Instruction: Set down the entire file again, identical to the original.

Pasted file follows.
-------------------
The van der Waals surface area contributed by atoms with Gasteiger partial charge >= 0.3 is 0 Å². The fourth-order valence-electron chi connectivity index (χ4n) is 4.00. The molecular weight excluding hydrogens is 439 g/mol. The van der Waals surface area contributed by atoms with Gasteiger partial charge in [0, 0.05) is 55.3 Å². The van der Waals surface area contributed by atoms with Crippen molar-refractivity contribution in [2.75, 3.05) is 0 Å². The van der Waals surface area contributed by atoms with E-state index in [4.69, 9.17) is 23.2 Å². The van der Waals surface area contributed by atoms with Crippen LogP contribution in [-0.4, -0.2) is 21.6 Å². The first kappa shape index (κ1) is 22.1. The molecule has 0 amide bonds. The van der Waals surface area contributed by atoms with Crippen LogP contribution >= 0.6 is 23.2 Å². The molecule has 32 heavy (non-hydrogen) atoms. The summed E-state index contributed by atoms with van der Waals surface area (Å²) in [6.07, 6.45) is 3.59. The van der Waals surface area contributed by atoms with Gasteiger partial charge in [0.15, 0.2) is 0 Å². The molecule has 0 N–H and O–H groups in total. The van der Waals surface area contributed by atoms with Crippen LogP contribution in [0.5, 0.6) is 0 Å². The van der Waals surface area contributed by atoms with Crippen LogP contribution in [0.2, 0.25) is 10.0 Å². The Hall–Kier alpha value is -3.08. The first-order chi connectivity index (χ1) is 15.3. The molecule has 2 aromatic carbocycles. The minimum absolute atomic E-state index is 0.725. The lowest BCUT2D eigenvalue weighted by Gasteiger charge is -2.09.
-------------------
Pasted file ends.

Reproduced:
The van der Waals surface area contributed by atoms with Gasteiger partial charge >= 0.3 is 0 Å². The fourth-order valence-electron chi connectivity index (χ4n) is 4.00. The molecular weight excluding hydrogens is 439 g/mol. The van der Waals surface area contributed by atoms with Gasteiger partial charge in [0, 0.05) is 55.3 Å². The van der Waals surface area contributed by atoms with Crippen molar-refractivity contribution in [2.75, 3.05) is 0 Å². The van der Waals surface area contributed by atoms with E-state index in [4.69, 9.17) is 23.2 Å². The van der Waals surface area contributed by atoms with Crippen LogP contribution in [-0.4, -0.2) is 21.6 Å². The first kappa shape index (κ1) is 22.1. The molecule has 0 amide bonds. The van der Waals surface area contributed by atoms with Crippen LogP contribution >= 0.6 is 23.2 Å². The molecule has 32 heavy (non-hydrogen) atoms. The summed E-state index contributed by atoms with van der Waals surface area (Å²) in [6.07, 6.45) is 3.59. The van der Waals surface area contributed by atoms with Gasteiger partial charge in [0.15, 0.2) is 0 Å². The molecule has 0 N–H and O–H groups in total. The van der Waals surface area contributed by atoms with Crippen LogP contribution in [0.5, 0.6) is 0 Å². The van der Waals surface area contributed by atoms with Crippen LogP contribution in [0.2, 0.25) is 10.0 Å². The Hall–Kier alpha value is -3.08. The first-order chi connectivity index (χ1) is 15.3. The molecule has 2 aromatic carbocycles. The minimum absolute atomic E-state index is 0.725. The lowest BCUT2D eigenvalue weighted by Gasteiger charge is -2.09.